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Mol Cell Endocrinol. 2001 Oct 25;183(1-2):165-70.

Modulation of 11 beta-hydroxysteroid dehydrogenase type 2 activity in Ishikawa cells is associated with changes in cellular proliferation.

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  • 1Laboratory of Molecular Hypertension, Baker Medical Research Institute, P.O. Box 6492, St. Kilda Rd. Central, Melbourne 8008, Australia.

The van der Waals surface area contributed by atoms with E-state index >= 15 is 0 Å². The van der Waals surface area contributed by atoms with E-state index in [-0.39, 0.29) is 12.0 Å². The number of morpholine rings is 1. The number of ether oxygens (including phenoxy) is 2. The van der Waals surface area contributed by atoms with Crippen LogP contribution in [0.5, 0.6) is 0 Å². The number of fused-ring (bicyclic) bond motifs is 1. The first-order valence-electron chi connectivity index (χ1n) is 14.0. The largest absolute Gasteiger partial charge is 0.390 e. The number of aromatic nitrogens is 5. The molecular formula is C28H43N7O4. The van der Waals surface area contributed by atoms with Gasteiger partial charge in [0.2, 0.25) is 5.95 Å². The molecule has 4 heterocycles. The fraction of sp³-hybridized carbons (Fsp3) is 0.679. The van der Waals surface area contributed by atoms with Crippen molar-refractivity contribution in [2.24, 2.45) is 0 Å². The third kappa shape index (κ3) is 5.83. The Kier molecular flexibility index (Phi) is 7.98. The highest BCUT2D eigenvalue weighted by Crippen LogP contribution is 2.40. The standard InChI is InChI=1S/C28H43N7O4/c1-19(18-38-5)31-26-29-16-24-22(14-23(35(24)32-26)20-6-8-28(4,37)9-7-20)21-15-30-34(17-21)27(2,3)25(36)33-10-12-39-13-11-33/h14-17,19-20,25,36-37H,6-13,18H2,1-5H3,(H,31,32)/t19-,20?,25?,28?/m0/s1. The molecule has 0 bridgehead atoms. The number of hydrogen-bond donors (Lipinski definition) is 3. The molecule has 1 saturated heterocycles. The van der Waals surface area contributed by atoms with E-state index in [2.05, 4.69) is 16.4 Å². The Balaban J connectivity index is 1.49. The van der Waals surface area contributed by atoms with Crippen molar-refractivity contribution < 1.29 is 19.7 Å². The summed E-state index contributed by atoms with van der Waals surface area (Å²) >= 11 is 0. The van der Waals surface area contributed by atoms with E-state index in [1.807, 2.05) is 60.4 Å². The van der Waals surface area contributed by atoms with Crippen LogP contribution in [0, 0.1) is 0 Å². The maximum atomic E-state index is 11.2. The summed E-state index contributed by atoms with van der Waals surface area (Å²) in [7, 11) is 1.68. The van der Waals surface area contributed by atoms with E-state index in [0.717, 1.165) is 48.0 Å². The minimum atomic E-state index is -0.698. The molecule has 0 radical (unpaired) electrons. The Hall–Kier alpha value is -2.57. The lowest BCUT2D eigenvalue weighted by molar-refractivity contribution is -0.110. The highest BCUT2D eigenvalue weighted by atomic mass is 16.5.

An important determinant of the potency of steroid hormones is the presence of activating and inactivating enzymes in target cells. The 11 beta-hydroxysteroid dehydrogenase type 1 and type 2 enzymes (11 beta HSD1 and 11 beta HSD2) modulate glucocorticoid action and may be important in regulating cellular growth. In the present study we examined 11 beta-hydroxysteroid dehydrogenase in Ishikawa endometrial cancer cells to see if modulation of enzyme activity could potentiate the antiproliferative effects of glucocorticoids. Ishikawa cells contain an NAD dependent enzyme migrating at 41 kDa on Western blots, consistent with the presence of the glucocorticoid-inactivating enzyme 11 beta HSD2, while the NADP dependent 11 beta HSD1 is barely detectable. Given that glucocorticoids decrease cellular proliferation we asked whether inhibition of 11 beta HSD2 could further enhance this effect. Cultivation of cells in the presence of 1 microM cortisol resulted in an elevation of 11 beta HSD2 and this was associated with a decrease in cell number. Enzyme activity and cell proliferation showed a biphasic response to the synthetic anti-progestin and anti-glucocorticoid RU38486, with < or =10 nM exerting agonistic effects and > or =100 nM producing antagonist effects in the presence of 1 microM cortisol. Inhibition of 11 beta HSD2 activity by glycyrrhetinic acid did not enhance the anti-proliferative effects of 1 microM cortisol, but the inhibitor showed significant antiproliferative activity in the absence of added glucocorticoid, consistent with protection of the low levels of glucocorticoids present in culture medium. Interestingly, the commonly used 11 beta HSD inhibitor, Carbenoxolone, did not block 11 beta HSD2 activity in whole Ishikawa cells, and there was no effect on cell proliferation, however, complete inhibition of 11 beta HSD2 was achieved in cellular homogenates suggesting that a barrier exists to entry of the inhibitor into intact cells. This study suggests that inhibition of 11 beta HSD2 activity can enhance the antiproliferative effects of low, but not high concentrations of glucocorticoids, and that beneficial effects may be attained in vivo at the nadir of diurnal glucocorticoid levels.

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